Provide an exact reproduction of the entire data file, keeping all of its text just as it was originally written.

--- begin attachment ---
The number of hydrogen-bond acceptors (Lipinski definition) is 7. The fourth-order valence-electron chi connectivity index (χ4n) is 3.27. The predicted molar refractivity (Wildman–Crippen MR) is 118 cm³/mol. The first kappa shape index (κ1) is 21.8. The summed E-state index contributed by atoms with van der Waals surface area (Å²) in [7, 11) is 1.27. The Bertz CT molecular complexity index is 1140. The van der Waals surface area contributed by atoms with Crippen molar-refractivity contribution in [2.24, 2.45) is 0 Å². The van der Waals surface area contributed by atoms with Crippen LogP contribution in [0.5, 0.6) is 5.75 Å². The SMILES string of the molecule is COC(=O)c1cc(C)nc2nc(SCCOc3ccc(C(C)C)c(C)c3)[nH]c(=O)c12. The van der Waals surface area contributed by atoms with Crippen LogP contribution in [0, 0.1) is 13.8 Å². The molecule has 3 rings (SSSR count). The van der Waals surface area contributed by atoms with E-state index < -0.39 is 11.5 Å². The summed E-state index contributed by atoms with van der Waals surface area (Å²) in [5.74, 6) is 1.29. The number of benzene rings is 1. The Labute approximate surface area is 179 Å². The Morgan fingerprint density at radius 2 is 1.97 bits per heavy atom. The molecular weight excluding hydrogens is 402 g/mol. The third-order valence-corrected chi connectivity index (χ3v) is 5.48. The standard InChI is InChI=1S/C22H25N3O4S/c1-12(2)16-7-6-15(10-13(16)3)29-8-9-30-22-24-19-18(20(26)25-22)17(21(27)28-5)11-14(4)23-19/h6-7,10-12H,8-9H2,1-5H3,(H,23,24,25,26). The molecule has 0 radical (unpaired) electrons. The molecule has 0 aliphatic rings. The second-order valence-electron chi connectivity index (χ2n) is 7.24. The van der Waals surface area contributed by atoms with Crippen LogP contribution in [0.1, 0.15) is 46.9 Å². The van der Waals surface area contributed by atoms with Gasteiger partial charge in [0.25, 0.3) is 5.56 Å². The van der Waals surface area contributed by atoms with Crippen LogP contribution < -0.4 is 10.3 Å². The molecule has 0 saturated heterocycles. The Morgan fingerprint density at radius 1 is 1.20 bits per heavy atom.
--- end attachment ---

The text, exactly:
The number of hydrogen-bond acceptors (Lipinski definition) is 7. The fourth-order valence-electron chi connectivity index (χ4n) is 3.27. The predicted molar refractivity (Wildman–Crippen MR) is 118 cm³/mol. The first kappa shape index (κ1) is 21.8. The summed E-state index contributed by atoms with van der Waals surface area (Å²) in [7, 11) is 1.27. The Bertz CT molecular complexity index is 1140. The van der Waals surface area contributed by atoms with Crippen molar-refractivity contribution in [2.24, 2.45) is 0 Å². The van der Waals surface area contributed by atoms with Crippen LogP contribution in [0.5, 0.6) is 5.75 Å². The SMILES string of the molecule is COC(=O)c1cc(C)nc2nc(SCCOc3ccc(C(C)C)c(C)c3)[nH]c(=O)c12. The van der Waals surface area contributed by atoms with Crippen LogP contribution in [0, 0.1) is 13.8 Å². The molecule has 3 rings (SSSR count). The van der Waals surface area contributed by atoms with E-state index < -0.39 is 11.5 Å². The summed E-state index contributed by atoms with van der Waals surface area (Å²) in [5.74, 6) is 1.29. The number of benzene rings is 1. The Labute approximate surface area is 179 Å². The Morgan fingerprint density at radius 2 is 1.97 bits per heavy atom. The molecular weight excluding hydrogens is 402 g/mol. The third-order valence-corrected chi connectivity index (χ3v) is 5.48. The standard InChI is InChI=1S/C22H25N3O4S/c1-12(2)16-7-6-15(10-13(16)3)29-8-9-30-22-24-19-18(20(26)25-22)17(21(27)28-5)11-14(4)23-19/h6-7,10-12H,8-9H2,1-5H3,(H,23,24,25,26). The molecule has 0 radical (unpaired) electrons. The molecule has 0 aliphatic rings. The second-order valence-electron chi connectivity index (χ2n) is 7.24. The van der Waals surface area contributed by atoms with Crippen LogP contribution in [0.1, 0.15) is 46.9 Å². The van der Waals surface area contributed by atoms with Gasteiger partial charge in [0.25, 0.3) is 5.56 Å². The van der Waals surface area contributed by atoms with Crippen LogP contribution < -0.4 is 10.3 Å². The molecule has 0 saturated heterocycles. The Morgan fingerprint density at radius 1 is 1.20 bits per heavy atom.